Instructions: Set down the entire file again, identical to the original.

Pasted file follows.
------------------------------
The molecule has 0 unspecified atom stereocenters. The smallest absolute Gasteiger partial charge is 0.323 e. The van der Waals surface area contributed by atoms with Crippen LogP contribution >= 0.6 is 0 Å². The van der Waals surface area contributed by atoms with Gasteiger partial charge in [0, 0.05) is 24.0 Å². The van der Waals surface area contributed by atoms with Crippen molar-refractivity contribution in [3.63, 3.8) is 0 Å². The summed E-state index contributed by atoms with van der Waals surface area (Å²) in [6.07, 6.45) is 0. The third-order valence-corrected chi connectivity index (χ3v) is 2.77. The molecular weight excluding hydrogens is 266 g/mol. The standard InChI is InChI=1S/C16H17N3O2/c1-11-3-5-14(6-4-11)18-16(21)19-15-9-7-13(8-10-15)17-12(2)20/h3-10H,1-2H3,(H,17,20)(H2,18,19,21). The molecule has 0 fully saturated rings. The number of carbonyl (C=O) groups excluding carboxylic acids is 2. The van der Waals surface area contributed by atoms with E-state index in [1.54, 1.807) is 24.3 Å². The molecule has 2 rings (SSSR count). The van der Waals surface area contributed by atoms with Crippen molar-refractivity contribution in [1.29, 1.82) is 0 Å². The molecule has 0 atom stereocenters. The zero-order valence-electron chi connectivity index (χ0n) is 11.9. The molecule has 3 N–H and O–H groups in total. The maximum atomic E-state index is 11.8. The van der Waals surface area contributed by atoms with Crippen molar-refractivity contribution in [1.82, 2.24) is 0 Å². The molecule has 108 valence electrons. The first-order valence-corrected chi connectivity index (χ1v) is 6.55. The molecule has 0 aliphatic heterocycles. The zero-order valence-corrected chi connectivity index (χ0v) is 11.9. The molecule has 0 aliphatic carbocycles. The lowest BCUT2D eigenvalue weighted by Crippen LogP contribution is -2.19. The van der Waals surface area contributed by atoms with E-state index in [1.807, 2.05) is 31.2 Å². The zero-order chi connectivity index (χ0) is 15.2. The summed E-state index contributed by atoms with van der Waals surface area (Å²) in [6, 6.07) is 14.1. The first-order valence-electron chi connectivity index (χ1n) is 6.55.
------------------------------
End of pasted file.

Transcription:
The molecule has 0 unspecified atom stereocenters. The smallest absolute Gasteiger partial charge is 0.323 e. The van der Waals surface area contributed by atoms with Crippen LogP contribution >= 0.6 is 0 Å². The van der Waals surface area contributed by atoms with Gasteiger partial charge in [0, 0.05) is 24.0 Å². The van der Waals surface area contributed by atoms with Crippen molar-refractivity contribution in [3.63, 3.8) is 0 Å². The summed E-state index contributed by atoms with van der Waals surface area (Å²) in [6.07, 6.45) is 0. The third-order valence-corrected chi connectivity index (χ3v) is 2.77. The molecular weight excluding hydrogens is 266 g/mol. The standard InChI is InChI=1S/C16H17N3O2/c1-11-3-5-14(6-4-11)18-16(21)19-15-9-7-13(8-10-15)17-12(2)20/h3-10H,1-2H3,(H,17,20)(H2,18,19,21). The molecule has 0 fully saturated rings. The number of carbonyl (C=O) groups excluding carboxylic acids is 2. The van der Waals surface area contributed by atoms with E-state index in [1.54, 1.807) is 24.3 Å². The molecule has 2 rings (SSSR count). The van der Waals surface area contributed by atoms with Crippen molar-refractivity contribution in [1.29, 1.82) is 0 Å². The molecule has 0 atom stereocenters. The zero-order valence-electron chi connectivity index (χ0n) is 11.9. The molecule has 3 N–H and O–H groups in total. The maximum atomic E-state index is 11.8. The van der Waals surface area contributed by atoms with Crippen molar-refractivity contribution in [1.82, 2.24) is 0 Å². The molecule has 108 valence electrons. The first-order valence-corrected chi connectivity index (χ1v) is 6.55. The molecule has 0 aliphatic heterocycles. The zero-order valence-corrected chi connectivity index (χ0v) is 11.9. The molecule has 0 aliphatic carbocycles. The lowest BCUT2D eigenvalue weighted by Crippen LogP contribution is -2.19. The van der Waals surface area contributed by atoms with E-state index in [1.807, 2.05) is 31.2 Å². The zero-order chi connectivity index (χ0) is 15.2. The summed E-state index contributed by atoms with van der Waals surface area (Å²) in [6, 6.07) is 14.1. The first-order valence-electron chi connectivity index (χ1n) is 6.55.